Community Dev: Get your patrons coding
One of my goals for 2006 is to realize my vision for an AADL development program that allows patrons, community members, and anyone interested to develop software around AADL’s services. This will mean providing a suite of APIs that can be used by the public, and a set of developers tools and services that can facilitate development.
So you can imagine how happy I am that superpatron, Ed Vielmetti, is hacking away on our OPAC via the custom search RSS feeds that we unveiled late last year. His latest offering is a Greasemonkey script that embeds AADL catalog information within Amazon pages as you browse their site. Take a look at these two examples:
This example shows an item with a substantial number of holds. Unfortunately the due date info is pretty useless and I’ve been chatting with Ed about providing some optional estimated wait times–a slippery slope, but maybe one worth tackling.
I firmly believe that a community-oriented development program can be an extremely valuable addition to a library’s service-set. One of the reasons I’m so emphatic about pursuing something like the ILS Customer Bill-of-Rights is that it’ll help enable libraries to pursue initiatives like this. Skeptical? I envision a number of ways community dev can add value to your library:
Provides a sense of stewardship
How better to foster feelings and ideas of stewardship toward the library in the community than to let them become a part of building process? Community dev gets people invested in your library’s services. As a result, they become advocates for your institution and you can never have too many of those.
Unlocks a potentially huge brain trust
Ann Arbor is a very high-tech town. It is also a college town. As a result, we have a large concentration of geeks who are willing to be socially responsible and involved. I think that a community dev program here at AADL will have a great deal of appeal to those folks. Not only that, but such a program can become a useful resource for teachers, professors, and instructors who would like to point their students in the direction of possible project ideas.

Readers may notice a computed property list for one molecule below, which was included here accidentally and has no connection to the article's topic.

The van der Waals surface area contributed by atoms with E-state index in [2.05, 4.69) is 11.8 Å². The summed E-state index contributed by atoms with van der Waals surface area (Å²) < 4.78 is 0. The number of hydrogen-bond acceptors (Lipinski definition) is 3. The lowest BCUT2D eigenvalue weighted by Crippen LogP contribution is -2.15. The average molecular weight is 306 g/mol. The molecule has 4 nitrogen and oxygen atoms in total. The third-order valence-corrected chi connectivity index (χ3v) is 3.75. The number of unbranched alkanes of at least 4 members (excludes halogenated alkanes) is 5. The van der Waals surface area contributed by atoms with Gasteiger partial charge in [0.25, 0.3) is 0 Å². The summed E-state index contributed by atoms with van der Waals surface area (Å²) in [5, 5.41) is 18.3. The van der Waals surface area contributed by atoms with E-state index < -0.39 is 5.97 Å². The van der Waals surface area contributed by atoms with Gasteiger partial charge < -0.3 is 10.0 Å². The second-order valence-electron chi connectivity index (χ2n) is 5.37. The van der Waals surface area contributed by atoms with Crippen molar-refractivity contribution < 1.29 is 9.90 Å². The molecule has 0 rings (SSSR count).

Of course, it may be that your town doesn’t have the same demographic as Ann Arbor, in which case a community dev program might not be appropriate or useful.
Providing an interface for programmers and taking the next step of supporting and endorsing them can only serve to feed the creative beast. Ed is a good example of this because he has approached his projects from a completely different point of view than I do mine. I was aware of Greasemonkey, but I surely wasn’t thinking of it in terms of how it might be useful to our library and our patrons. Ed had a specific need and he addressed it. The more people you have doing this, the more broad and rich the possibilities become.
Benefits other libraries
By aggregating this talent and what it produces, you naturally become a resource for other libraries. Less than a day and a half later, skagirlie (formerly librarianne) has forked it (she’s doing some wicked stuff, btw). Fantastic!
I hope to see this library development model grow in the coming months and years because it’s going to keep our online services fresh and vital.
Solicits high-quality feedback
Any developer knows that the most useful technical feedback tends to come another developer. Imagine having a group of skilled coders constantly raking over your system. That’s the best type of QA auditing money can buy…for free! Of course, you’ve got to want to subject your systems to that kind of scrutiny. If you are serious about striving for excellence, then why wouldn’t you?
Promotable as a service
You can even promote community dev as a service for the public. This is particularly useful if you need to sell the idea. Community dev has a good ‘buzz’ potential, and that’s important when you go ask for some funding for a new server or pizza and mountain dew for a workshop (gotta prime coders with caffeine).
Puts library data into new contexts
How often do you see item availability from your library in an Amazon record? If you’ve thought about where your data can take you and you have some great ideas, let others share theirs. Let them also take it to the next step and implement their ideas.
Community dev is one of those concepts that has the potential to cross over into an important role a libraries play in the, well, 2.0 era. I’ll be chronicling the endeavor here as it unfolds.
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- 01.13.06 / 9pm